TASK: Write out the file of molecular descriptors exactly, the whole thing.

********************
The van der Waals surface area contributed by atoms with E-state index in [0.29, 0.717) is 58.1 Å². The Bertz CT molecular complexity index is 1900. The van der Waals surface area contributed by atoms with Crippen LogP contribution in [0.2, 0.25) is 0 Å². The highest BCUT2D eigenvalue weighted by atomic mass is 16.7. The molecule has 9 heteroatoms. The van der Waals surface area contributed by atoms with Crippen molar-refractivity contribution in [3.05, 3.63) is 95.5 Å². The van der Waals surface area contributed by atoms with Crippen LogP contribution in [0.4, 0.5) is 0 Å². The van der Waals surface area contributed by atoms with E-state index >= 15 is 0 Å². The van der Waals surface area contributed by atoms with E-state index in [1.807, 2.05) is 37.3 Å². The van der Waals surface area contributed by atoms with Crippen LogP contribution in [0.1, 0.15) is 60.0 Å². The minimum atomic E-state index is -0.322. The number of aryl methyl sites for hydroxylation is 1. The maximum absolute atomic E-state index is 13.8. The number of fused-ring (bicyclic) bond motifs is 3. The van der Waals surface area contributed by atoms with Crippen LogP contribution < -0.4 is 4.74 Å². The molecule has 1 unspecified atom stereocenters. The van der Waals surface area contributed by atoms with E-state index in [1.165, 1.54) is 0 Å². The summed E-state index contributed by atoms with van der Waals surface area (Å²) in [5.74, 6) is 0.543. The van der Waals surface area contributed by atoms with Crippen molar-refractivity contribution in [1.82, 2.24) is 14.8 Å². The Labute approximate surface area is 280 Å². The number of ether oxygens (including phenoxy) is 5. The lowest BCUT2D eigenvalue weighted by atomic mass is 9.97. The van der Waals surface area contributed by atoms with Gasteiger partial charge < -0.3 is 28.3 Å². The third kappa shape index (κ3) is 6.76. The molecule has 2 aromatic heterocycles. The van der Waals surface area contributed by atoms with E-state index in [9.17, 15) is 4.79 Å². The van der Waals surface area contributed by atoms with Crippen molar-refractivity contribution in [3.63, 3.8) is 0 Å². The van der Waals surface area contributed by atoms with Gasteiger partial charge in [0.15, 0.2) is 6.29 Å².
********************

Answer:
The van der Waals surface area contributed by atoms with E-state index in [0.29, 0.717) is 58.1 Å². The Bertz CT molecular complexity index is 1900. The van der Waals surface area contributed by atoms with Crippen LogP contribution in [0.2, 0.25) is 0 Å². The highest BCUT2D eigenvalue weighted by atomic mass is 16.7. The molecule has 9 heteroatoms. The van der Waals surface area contributed by atoms with Crippen molar-refractivity contribution in [3.05, 3.63) is 95.5 Å². The van der Waals surface area contributed by atoms with Crippen LogP contribution in [0.4, 0.5) is 0 Å². The van der Waals surface area contributed by atoms with E-state index >= 15 is 0 Å². The van der Waals surface area contributed by atoms with E-state index in [1.807, 2.05) is 37.3 Å². The van der Waals surface area contributed by atoms with Crippen LogP contribution in [0.1, 0.15) is 60.0 Å². The minimum atomic E-state index is -0.322. The number of aryl methyl sites for hydroxylation is 1. The maximum absolute atomic E-state index is 13.8. The number of fused-ring (bicyclic) bond motifs is 3. The van der Waals surface area contributed by atoms with Crippen LogP contribution < -0.4 is 4.74 Å². The molecule has 1 unspecified atom stereocenters. The van der Waals surface area contributed by atoms with E-state index in [1.165, 1.54) is 0 Å². The summed E-state index contributed by atoms with van der Waals surface area (Å²) in [5.74, 6) is 0.543. The van der Waals surface area contributed by atoms with Crippen molar-refractivity contribution in [1.82, 2.24) is 14.8 Å². The Labute approximate surface area is 280 Å². The number of ether oxygens (including phenoxy) is 5. The lowest BCUT2D eigenvalue weighted by atomic mass is 9.97. The van der Waals surface area contributed by atoms with Gasteiger partial charge < -0.3 is 28.3 Å². The third kappa shape index (κ3) is 6.76. The molecule has 2 aromatic heterocycles. The van der Waals surface area contributed by atoms with E-state index in [9.17, 15) is 4.79 Å². The van der Waals surface area contributed by atoms with Crippen molar-refractivity contribution in [3.63, 3.8) is 0 Å². The van der Waals surface area contributed by atoms with Gasteiger partial charge in [0.15, 0.2) is 6.29 Å².